6. Going to that toga/theme party. Just do it. Why? Because it's a toga party, and there might be more, but heck- why not? Go with a group of people (and stay with a group of people- it's just common sense; don't drink/eat anything that you didn't see opened and poured; you know the drill). Theme parties- any kind where you dress up, whether it be toga, luau, or a specific decade- are fun. Plus, even if the party isn't great, dressing up (at least for girls) is a lot of fun.
  7. Driving 3 hours to see a band that had previously been broken up for 4 years and which you had never seen live before. By this, I'm referring to the fact that I drove 3 hours with one of my best friends to see Blink-182 this summer. The tickets weren't cheap, and on top of that we had to pay for a hotel and gas and food. But every single cent was worth it. I had never seen Blink-182 pre-break-up, so getting to see them live this summer? Yeah. Amazing. They played all of their best songs, and Tom, Mark, and Travis are seriously awesome performers. They know how to work an audience. It rained pretty much the whole time they were on stage, but it was possibly the best concert I had ever been to.
  8. Learning how to cook and bake. Seriously. Once you can drive, if you can cook for yourself, then you're practically there on the way to independence. You don't have to be an expert chef, but if you can read and follow a recipe, you're good. Extra points if you can "throw something together" without a specific recipe, or write your own recipe. I've done it, and it's not as hard as you might think. Learn how to wash, peel, and chop fruits and vegetables. Learn how to make grilled cheese, pancakes, and scrambled eggs. Learn how to make cookies, brownies, and cupcakes (from mix; kudos if you can do it from scratch). I've been cooking for as long as I could remember, and it's so awesome to be able to not have to rely on someone else to do that for me.
Of course, there are other things that I've done that I think are worth doing. But more later.

Sunday, November 15, 2009

Pick Up The Phone

I'm a huge supporter of the organization To Write Love On Her Arms (as you may have noticed from some of my recent posts). Their mission statement, if you're not familiar with it, is: "To Write Love on Her Arms is a non-profit movement dedicated to presenting hope and finding help for people struggling with depression, addiction, self-injury and suicide. TWLOHA exists to encourage, inform, inspire and also to invest directly into treatment and recovery." I really couldn't put it in any better words.

I've never had the chance to go to a TWLOHA event, so I was TOTALLY excited when I heard about the Pick Up The Phone tour, featuring Blue October with opener B.O.B. The Pick Up The Phone tour was dedicated to suicide prevention, with people from 1-800-SUICIDE, TWLOHA, and PostSecret scheduled to be at the events. The tour was going to come to the House of Blues- just a quick bus ride from campus- on November 15. I definitely wanted to go.

I didn't purchase a ticket right away. In fact, it turns out that TWLOHA needed volunteers (18 and over, and able to get to/from the event) to help out at the event! I don't think I could explain in words how excited I was. Naturally, I sent an email and filled out a volunteer application. I was so, so excited to actually volunteer for an organization that means so much to me. I have had previous non-profit experience, but it was "behind-the-scenes"; I was so ready for the opportunity to go "out there" and meet people and tell them about To Write Love on Her Arms. Going to the event and meeting members of the TWLOHA would've been cool, but actually volunteering and knowing how much I would've helped? Yeah, that would've been pretty much amazing.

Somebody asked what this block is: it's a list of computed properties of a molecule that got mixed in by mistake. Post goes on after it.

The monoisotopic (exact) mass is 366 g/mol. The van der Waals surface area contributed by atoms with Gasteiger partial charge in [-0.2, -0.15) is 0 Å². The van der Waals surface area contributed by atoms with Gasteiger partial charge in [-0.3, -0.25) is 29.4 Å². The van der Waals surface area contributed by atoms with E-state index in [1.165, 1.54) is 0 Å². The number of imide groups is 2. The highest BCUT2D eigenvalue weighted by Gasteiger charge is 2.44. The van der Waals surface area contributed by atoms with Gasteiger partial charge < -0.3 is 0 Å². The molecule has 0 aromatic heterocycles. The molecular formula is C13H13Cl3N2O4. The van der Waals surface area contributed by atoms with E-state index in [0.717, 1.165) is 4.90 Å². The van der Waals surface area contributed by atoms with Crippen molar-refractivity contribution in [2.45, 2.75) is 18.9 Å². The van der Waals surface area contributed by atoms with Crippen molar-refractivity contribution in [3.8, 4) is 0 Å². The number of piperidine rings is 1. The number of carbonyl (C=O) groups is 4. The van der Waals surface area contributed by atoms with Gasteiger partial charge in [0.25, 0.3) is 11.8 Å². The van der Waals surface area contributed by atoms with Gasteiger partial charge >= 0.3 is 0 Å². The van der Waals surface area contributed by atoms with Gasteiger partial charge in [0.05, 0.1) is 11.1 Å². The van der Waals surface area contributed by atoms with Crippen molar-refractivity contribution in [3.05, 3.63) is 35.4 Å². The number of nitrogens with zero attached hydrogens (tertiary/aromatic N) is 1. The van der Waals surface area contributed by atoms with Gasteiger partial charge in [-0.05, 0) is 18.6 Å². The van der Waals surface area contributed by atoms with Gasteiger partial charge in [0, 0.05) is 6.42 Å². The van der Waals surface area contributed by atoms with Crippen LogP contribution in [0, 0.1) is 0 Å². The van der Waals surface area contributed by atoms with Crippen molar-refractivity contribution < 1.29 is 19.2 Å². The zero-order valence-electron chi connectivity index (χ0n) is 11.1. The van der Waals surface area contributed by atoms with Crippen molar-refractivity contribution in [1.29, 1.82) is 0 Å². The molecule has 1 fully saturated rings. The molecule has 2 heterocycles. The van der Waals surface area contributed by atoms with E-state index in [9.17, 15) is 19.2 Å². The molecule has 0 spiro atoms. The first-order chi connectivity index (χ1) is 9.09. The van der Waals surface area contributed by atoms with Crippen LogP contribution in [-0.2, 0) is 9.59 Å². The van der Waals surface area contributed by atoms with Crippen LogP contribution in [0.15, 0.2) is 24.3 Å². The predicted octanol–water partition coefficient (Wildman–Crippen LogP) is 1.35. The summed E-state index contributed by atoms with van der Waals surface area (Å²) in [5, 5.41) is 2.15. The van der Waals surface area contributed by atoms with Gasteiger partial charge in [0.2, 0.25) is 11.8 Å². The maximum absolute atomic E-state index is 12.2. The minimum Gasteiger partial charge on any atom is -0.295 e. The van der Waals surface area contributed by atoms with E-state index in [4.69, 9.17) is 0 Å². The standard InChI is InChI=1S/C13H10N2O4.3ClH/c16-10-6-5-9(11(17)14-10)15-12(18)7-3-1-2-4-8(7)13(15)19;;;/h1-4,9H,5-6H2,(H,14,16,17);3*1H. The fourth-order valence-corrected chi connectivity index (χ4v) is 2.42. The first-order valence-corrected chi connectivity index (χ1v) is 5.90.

However, not long after that, I found out that the Pick Up The Phone tour had been cancelled, due to Blue October's lead singer, Justin Furstenfeld, being hospitalized due to an extreme anxiety attack. I was definitely a little upset that the tour had been cancelled, because I had really been looking forward to volunteering. But having struggled with mental health issues myself (I won't go in to detail here), I know that you can't always control it, and sometimes the best thing to do really is to rest. It is so, so important to get treatment.

So that was awhile ago. Today (okay, yesterday, be technical) was the date the show was going to be. I wish it could've happened, but I really think Justin did the right thing, and I know that it is important for him to heal.

For anyone struggling with mental health issues- whether it is depression, bipolar disorder, OCD, recovering from abuse of any form, self-injury, anxiety, addiction, suicide, or anything else- please, get help. Reaching out can be the hardest thing in the world. But please, please, please do it. If you are struggling with any of these things, please be aware that you are not alone.
Recovery is not easy, but it is possible. I promise. I've held off on the cheesiness till now, but if you are in a crisis, please, please, please "pick up the phone" and call 1-800-SUICIDE (or any other hotline). Or talk to a friend, a parent, a teacher, a counselor. Just reach out.

"Presenting hope" to those dealing with mental illness may seem like a small thing, but it in no way is. I don't think it's possible to measure the impact of TWLOHA directly, but I think it's pretty clear that they've had a big impact. Friday was "To Write Love on Her Arms Day". I wrote "LOVE" on my arm, and if anyone questioned it, I'd planned to tell them all about the organization, and write "LOVE" on their arm. But I didn't get to write "LOVE" on anyone else's arm. Why? Because just about everyone I knew had already done it themselves.

I would like to add that you do NOT need to have personal experience dealing with any of the aforementioned issues in order to support TWLOHA, 1-800-Suicide, or any other organization. Writing "LOVE" on your arm, for example, does not mean you yourself have struggled with any type of depression, self-injury, or addiction. It means that you support the organization.